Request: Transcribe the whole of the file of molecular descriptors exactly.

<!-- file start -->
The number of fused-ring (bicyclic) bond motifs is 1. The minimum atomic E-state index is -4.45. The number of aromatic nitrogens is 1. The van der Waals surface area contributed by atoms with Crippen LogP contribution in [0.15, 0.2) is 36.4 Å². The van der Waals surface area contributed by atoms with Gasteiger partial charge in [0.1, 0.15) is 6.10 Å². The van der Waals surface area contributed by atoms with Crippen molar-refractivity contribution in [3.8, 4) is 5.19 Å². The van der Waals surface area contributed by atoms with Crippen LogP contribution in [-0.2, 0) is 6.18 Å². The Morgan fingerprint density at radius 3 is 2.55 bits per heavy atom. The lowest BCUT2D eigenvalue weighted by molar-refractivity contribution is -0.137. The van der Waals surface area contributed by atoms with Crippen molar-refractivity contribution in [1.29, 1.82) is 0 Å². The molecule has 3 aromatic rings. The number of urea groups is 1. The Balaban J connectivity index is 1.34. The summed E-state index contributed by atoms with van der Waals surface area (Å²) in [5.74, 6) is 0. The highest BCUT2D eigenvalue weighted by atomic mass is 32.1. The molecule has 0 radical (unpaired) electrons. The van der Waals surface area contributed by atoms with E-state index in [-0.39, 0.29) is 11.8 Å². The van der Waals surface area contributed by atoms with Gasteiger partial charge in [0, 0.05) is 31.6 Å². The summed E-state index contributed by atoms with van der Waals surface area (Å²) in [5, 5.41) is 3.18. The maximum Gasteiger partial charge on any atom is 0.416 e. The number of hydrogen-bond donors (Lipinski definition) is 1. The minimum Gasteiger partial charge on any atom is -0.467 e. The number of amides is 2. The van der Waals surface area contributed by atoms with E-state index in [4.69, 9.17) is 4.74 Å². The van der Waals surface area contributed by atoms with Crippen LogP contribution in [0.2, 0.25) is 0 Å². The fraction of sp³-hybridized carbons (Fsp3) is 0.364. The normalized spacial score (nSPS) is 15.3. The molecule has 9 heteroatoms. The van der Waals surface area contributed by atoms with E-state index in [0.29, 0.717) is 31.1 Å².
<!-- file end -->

The number of fused-ring (bicyclic) bond motifs is 1. The minimum atomic E-state index is -4.45. The number of aromatic nitrogens is 1. The van der Waals surface area contributed by atoms with Crippen LogP contribution in [0.15, 0.2) is 36.4 Å². The van der Waals surface area contributed by atoms with Gasteiger partial charge in [0.1, 0.15) is 6.10 Å². The van der Waals surface area contributed by atoms with Crippen molar-refractivity contribution in [3.8, 4) is 5.19 Å². The van der Waals surface area contributed by atoms with Crippen LogP contribution in [-0.2, 0) is 6.18 Å². The Morgan fingerprint density at radius 3 is 2.55 bits per heavy atom. The lowest BCUT2D eigenvalue weighted by molar-refractivity contribution is -0.137. The van der Waals surface area contributed by atoms with Crippen molar-refractivity contribution in [1.29, 1.82) is 0 Å². The molecule has 3 aromatic rings. The number of urea groups is 1. The Balaban J connectivity index is 1.34. The summed E-state index contributed by atoms with van der Waals surface area (Å²) in [5.74, 6) is 0. The highest BCUT2D eigenvalue weighted by atomic mass is 32.1. The molecule has 0 radical (unpaired) electrons. The van der Waals surface area contributed by atoms with E-state index in [-0.39, 0.29) is 11.8 Å². The van der Waals surface area contributed by atoms with Gasteiger partial charge in [0, 0.05) is 31.6 Å². The summed E-state index contributed by atoms with van der Waals surface area (Å²) in [5, 5.41) is 3.18. The maximum Gasteiger partial charge on any atom is 0.416 e. The number of hydrogen-bond donors (Lipinski definition) is 1. The minimum Gasteiger partial charge on any atom is -0.467 e. The number of amides is 2. The van der Waals surface area contributed by atoms with E-state index in [4.69, 9.17) is 4.74 Å². The van der Waals surface area contributed by atoms with Crippen LogP contribution in [0.2, 0.25) is 0 Å². The fraction of sp³-hybridized carbons (Fsp3) is 0.364. The normalized spacial score (nSPS) is 15.3. The molecule has 9 heteroatoms. The van der Waals surface area contributed by atoms with E-state index in [0.29, 0.717) is 31.1 Å².